“Instead of helping, they were running around with their head chopped off, ‘what does this mean for me personally, how’s my reputation?’” Chase CEO Jamie Dimon said a conference in San Francisco this week.
According to Dimon, while there was a solid group of employees working every day to clean up the mess that wiped out upwards of $51 billion of the bank’s market value at its worst, there were those who “acted like children.”
In the end, he says it taught him who was worth keeping and who wasn’t.
“You learn the good and the bad about people and that’s invaluable to find out who those people are,” explained Dimon, who said his current team is the “best management team I’ve ever had in my entire life.”
Among those who are no longer with the bank are its former Chief Investment Officer Ina Drew, who “retired” four days after the public learned about $2 billion in losses by U.K.-based trader Bruno “the London Whale” Iskill. He was also shown the door, as was his supervisor.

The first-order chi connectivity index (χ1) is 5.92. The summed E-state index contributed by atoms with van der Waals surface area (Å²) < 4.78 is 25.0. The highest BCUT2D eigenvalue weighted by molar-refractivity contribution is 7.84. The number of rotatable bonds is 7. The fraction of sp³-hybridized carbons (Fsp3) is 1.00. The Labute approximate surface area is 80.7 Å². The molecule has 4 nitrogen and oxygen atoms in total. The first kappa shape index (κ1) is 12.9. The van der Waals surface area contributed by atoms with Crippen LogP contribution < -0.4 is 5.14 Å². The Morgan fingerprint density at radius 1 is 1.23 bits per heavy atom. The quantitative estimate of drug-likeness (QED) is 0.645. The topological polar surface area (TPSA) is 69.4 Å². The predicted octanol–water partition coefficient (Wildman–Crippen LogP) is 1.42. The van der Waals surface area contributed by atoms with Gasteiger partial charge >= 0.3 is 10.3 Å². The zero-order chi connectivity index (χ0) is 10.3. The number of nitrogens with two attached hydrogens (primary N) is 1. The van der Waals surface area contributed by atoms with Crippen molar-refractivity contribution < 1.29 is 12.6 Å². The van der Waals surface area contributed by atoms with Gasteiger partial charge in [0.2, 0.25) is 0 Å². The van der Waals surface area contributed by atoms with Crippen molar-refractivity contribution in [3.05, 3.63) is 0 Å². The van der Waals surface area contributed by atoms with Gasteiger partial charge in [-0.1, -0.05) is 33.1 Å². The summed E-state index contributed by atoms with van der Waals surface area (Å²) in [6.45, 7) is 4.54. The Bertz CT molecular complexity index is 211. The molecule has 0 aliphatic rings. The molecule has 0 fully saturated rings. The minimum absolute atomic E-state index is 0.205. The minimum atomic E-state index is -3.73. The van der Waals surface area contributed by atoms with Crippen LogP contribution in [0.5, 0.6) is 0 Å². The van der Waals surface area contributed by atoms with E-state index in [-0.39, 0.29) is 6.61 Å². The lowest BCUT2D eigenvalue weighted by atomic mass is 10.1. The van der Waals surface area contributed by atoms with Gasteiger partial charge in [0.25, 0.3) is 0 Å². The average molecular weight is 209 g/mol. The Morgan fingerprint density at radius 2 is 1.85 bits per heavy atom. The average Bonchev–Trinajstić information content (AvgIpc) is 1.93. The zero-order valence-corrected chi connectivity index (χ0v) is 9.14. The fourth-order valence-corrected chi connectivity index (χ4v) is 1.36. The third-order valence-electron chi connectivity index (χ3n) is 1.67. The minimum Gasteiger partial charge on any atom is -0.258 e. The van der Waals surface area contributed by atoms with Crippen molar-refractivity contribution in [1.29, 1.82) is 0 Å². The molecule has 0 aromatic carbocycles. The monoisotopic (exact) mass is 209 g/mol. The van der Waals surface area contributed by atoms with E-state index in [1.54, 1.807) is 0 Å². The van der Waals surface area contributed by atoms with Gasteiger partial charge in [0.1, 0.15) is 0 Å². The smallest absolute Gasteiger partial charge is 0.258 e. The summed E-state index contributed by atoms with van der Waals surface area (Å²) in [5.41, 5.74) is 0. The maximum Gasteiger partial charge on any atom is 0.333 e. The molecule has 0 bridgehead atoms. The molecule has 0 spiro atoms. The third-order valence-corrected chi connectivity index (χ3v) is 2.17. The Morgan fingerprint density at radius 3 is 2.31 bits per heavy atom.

Yesterday, Jes Staley, who had been CEO of Chase’s investment bank before being stripped of his duties in July, finally decided to leave the company to join a $12 billion hedge fund that also happened to make a profit in the wake of Chase’s mammoth loss.
Meanwhile, the trades involved in the scandal are currently under investigation by multiple federal and international authorities.